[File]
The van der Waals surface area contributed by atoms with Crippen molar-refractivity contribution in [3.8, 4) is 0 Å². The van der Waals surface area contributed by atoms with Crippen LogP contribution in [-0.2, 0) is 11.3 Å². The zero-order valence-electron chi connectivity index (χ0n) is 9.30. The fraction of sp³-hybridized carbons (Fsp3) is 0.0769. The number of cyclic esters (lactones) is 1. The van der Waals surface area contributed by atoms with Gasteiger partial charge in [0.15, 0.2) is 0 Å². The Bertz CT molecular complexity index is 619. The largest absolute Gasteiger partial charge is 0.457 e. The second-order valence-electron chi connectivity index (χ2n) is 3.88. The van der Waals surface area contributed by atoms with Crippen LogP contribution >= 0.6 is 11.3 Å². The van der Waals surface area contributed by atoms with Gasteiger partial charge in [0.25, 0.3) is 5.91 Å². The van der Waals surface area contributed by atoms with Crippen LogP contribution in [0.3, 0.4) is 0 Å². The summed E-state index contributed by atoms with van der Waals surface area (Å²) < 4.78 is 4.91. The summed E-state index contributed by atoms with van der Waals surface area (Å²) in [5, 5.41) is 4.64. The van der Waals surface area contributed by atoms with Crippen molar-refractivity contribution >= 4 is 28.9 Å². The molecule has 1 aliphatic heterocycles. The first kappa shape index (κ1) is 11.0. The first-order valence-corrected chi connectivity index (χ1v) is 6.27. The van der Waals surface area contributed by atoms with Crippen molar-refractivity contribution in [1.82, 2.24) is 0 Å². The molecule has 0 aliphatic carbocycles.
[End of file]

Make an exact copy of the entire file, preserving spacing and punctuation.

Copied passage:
The van der Waals surface area contributed by atoms with Crippen molar-refractivity contribution in [3.8, 4) is 0 Å². The van der Waals surface area contributed by atoms with Crippen LogP contribution in [-0.2, 0) is 11.3 Å². The zero-order valence-electron chi connectivity index (χ0n) is 9.30. The fraction of sp³-hybridized carbons (Fsp3) is 0.0769. The number of cyclic esters (lactones) is 1. The van der Waals surface area contributed by atoms with Gasteiger partial charge in [0.15, 0.2) is 0 Å². The Bertz CT molecular complexity index is 619. The largest absolute Gasteiger partial charge is 0.457 e. The second-order valence-electron chi connectivity index (χ2n) is 3.88. The van der Waals surface area contributed by atoms with Crippen LogP contribution >= 0.6 is 11.3 Å². The van der Waals surface area contributed by atoms with Gasteiger partial charge in [0.25, 0.3) is 5.91 Å². The van der Waals surface area contributed by atoms with Crippen LogP contribution in [0.3, 0.4) is 0 Å². The summed E-state index contributed by atoms with van der Waals surface area (Å²) < 4.78 is 4.91. The summed E-state index contributed by atoms with van der Waals surface area (Å²) in [5, 5.41) is 4.64. The van der Waals surface area contributed by atoms with Crippen molar-refractivity contribution >= 4 is 28.9 Å². The molecule has 1 aliphatic heterocycles. The first kappa shape index (κ1) is 11.0. The first-order valence-corrected chi connectivity index (χ1v) is 6.27. The van der Waals surface area contributed by atoms with Crippen molar-refractivity contribution in [1.82, 2.24) is 0 Å². The molecule has 0 aliphatic carbocycles.